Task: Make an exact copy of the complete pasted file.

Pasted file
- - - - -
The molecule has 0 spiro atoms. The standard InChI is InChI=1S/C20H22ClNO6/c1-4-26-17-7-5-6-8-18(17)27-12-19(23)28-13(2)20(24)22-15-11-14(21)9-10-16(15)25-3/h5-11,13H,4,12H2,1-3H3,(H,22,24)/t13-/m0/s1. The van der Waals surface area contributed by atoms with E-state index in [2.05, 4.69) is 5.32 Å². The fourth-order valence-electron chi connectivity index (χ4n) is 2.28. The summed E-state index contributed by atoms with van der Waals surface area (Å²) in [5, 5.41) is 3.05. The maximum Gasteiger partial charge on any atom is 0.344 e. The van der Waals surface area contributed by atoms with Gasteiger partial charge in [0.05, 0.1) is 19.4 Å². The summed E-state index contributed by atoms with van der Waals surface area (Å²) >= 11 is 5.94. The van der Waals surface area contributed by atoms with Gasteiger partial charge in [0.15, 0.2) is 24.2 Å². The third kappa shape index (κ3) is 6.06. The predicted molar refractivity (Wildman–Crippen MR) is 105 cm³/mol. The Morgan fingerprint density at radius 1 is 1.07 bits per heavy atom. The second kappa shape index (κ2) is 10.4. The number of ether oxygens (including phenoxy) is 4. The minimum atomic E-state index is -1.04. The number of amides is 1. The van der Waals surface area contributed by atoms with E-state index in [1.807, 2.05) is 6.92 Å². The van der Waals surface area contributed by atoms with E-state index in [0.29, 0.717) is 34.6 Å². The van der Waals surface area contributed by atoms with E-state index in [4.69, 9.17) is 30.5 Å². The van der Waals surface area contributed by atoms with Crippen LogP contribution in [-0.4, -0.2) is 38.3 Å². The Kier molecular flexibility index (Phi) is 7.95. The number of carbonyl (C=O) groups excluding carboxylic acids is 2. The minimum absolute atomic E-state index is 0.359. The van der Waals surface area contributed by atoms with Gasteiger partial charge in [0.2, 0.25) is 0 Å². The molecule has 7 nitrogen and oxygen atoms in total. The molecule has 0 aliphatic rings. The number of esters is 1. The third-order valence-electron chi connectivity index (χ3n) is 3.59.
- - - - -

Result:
The molecule has 0 spiro atoms. The standard InChI is InChI=1S/C20H22ClNO6/c1-4-26-17-7-5-6-8-18(17)27-12-19(23)28-13(2)20(24)22-15-11-14(21)9-10-16(15)25-3/h5-11,13H,4,12H2,1-3H3,(H,22,24)/t13-/m0/s1. The van der Waals surface area contributed by atoms with E-state index in [2.05, 4.69) is 5.32 Å². The fourth-order valence-electron chi connectivity index (χ4n) is 2.28. The summed E-state index contributed by atoms with van der Waals surface area (Å²) in [5, 5.41) is 3.05. The maximum Gasteiger partial charge on any atom is 0.344 e. The van der Waals surface area contributed by atoms with Gasteiger partial charge in [0.05, 0.1) is 19.4 Å². The summed E-state index contributed by atoms with van der Waals surface area (Å²) >= 11 is 5.94. The van der Waals surface area contributed by atoms with Gasteiger partial charge in [0.15, 0.2) is 24.2 Å². The third kappa shape index (κ3) is 6.06. The predicted molar refractivity (Wildman–Crippen MR) is 105 cm³/mol. The Morgan fingerprint density at radius 1 is 1.07 bits per heavy atom. The second kappa shape index (κ2) is 10.4. The number of ether oxygens (including phenoxy) is 4. The minimum atomic E-state index is -1.04. The number of amides is 1. The van der Waals surface area contributed by atoms with E-state index in [1.807, 2.05) is 6.92 Å². The van der Waals surface area contributed by atoms with E-state index in [0.29, 0.717) is 34.6 Å². The van der Waals surface area contributed by atoms with E-state index in [4.69, 9.17) is 30.5 Å². The van der Waals surface area contributed by atoms with Crippen LogP contribution in [-0.4, -0.2) is 38.3 Å². The Kier molecular flexibility index (Phi) is 7.95. The number of carbonyl (C=O) groups excluding carboxylic acids is 2. The minimum absolute atomic E-state index is 0.359. The van der Waals surface area contributed by atoms with Gasteiger partial charge in [0.2, 0.25) is 0 Å². The molecule has 7 nitrogen and oxygen atoms in total. The molecule has 0 aliphatic rings. The number of esters is 1. The third-order valence-electron chi connectivity index (χ3n) is 3.59.